The one exception is the youngest daughter Shirabe, who from the start dislikes Boku and is clearly dismissive of his attempts to befriend her. In less capable hands this could have turned out rather disastrous, but thanks to the series’ excellent writing, Shirabe is without a doubt the most hilarious character in the game. She truly embodies the “weird little girl” archetype in both a wholesome and true-to-life way. And it’s sweet to see her slowly warm up to Boku as time passes, watching their familial relationship deepen.


“The visuals and sound design in this game are exquisite, transporting you into a clear Japanese summer day out in the country.”

Interwoven between cutscenes is the occasional chiming in from the narrator as he delves into what happened at that moment or what he was feeling. His soft, worldly, and slightly raspy voice lends a calming veneer to the already soothing atmosphere.

The visuals and sound design in this game are exquisite, transporting you into a clear Japanese summer day out in the country. The character designs are simple and cute, with excellent writing and voices as familiar as your own family’s. As Boku explores, there’s beautiful nature to take in. The area is filled with lush green grass and tall trees, sunlight reflecting off crystal clear water that he can scoop up, and butterflies fluttering about. All around you can hear water rushing, the chirping of cicadas and birds in the distance, and Boku’s own footsteps hitting the pavements and dirt roads. Beautiful music serves as an accompaniment to the natural sounds and elevates the already soothing ambiance into a tranquil paradise.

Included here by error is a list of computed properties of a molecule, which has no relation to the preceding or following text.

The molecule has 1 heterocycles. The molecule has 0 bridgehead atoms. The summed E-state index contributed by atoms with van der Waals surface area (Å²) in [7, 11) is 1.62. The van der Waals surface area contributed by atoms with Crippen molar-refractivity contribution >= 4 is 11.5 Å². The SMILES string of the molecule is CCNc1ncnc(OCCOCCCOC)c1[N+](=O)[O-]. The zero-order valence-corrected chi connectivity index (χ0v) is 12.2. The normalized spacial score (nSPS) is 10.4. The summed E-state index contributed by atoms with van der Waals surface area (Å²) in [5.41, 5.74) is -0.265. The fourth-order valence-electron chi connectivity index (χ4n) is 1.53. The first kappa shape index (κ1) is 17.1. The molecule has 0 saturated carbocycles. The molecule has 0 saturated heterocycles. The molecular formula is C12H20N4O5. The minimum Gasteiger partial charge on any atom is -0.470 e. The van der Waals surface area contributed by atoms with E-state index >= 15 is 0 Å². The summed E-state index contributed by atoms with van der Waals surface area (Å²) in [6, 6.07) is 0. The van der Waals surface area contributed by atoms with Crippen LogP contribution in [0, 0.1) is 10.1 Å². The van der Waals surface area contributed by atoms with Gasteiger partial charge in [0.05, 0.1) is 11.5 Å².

Even Natsuyasumi’s menu and save screens have their own unique charm. The former resembles Boku’s desk, each item representing a menu function. The latter is styled after a child’s summer homework as they detail their everyday events in a journal, complete with adorable childish scrawl and crude drawings. A minor detail for sure, but touches like this really flesh out the experience and immerses the player in its serene, peaceful world.